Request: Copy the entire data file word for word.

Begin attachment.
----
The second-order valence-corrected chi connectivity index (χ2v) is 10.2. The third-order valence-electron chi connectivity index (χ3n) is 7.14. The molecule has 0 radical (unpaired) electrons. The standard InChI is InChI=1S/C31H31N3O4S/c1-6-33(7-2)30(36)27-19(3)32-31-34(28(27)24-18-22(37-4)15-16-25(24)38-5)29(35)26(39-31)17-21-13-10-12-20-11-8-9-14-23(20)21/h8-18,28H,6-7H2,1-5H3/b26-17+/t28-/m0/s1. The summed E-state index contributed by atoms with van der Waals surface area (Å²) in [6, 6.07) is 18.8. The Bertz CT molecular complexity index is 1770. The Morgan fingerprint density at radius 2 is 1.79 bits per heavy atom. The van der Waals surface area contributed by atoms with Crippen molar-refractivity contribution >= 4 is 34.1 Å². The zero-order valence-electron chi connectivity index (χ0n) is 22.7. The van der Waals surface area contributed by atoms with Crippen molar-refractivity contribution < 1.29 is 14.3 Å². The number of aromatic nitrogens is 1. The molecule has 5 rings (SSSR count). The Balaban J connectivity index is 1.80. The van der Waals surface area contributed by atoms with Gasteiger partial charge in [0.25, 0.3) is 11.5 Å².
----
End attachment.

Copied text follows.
The second-order valence-corrected chi connectivity index (χ2v) is 10.2. The third-order valence-electron chi connectivity index (χ3n) is 7.14. The molecule has 0 radical (unpaired) electrons. The standard InChI is InChI=1S/C31H31N3O4S/c1-6-33(7-2)30(36)27-19(3)32-31-34(28(27)24-18-22(37-4)15-16-25(24)38-5)29(35)26(39-31)17-21-13-10-12-20-11-8-9-14-23(20)21/h8-18,28H,6-7H2,1-5H3/b26-17+/t28-/m0/s1. The summed E-state index contributed by atoms with van der Waals surface area (Å²) in [6, 6.07) is 18.8. The Bertz CT molecular complexity index is 1770. The Morgan fingerprint density at radius 2 is 1.79 bits per heavy atom. The van der Waals surface area contributed by atoms with Crippen molar-refractivity contribution >= 4 is 34.1 Å². The zero-order valence-electron chi connectivity index (χ0n) is 22.7. The van der Waals surface area contributed by atoms with Crippen molar-refractivity contribution < 1.29 is 14.3 Å². The number of aromatic nitrogens is 1. The molecule has 5 rings (SSSR count). The Balaban J connectivity index is 1.80. The van der Waals surface area contributed by atoms with Gasteiger partial charge in [0.25, 0.3) is 11.5 Å².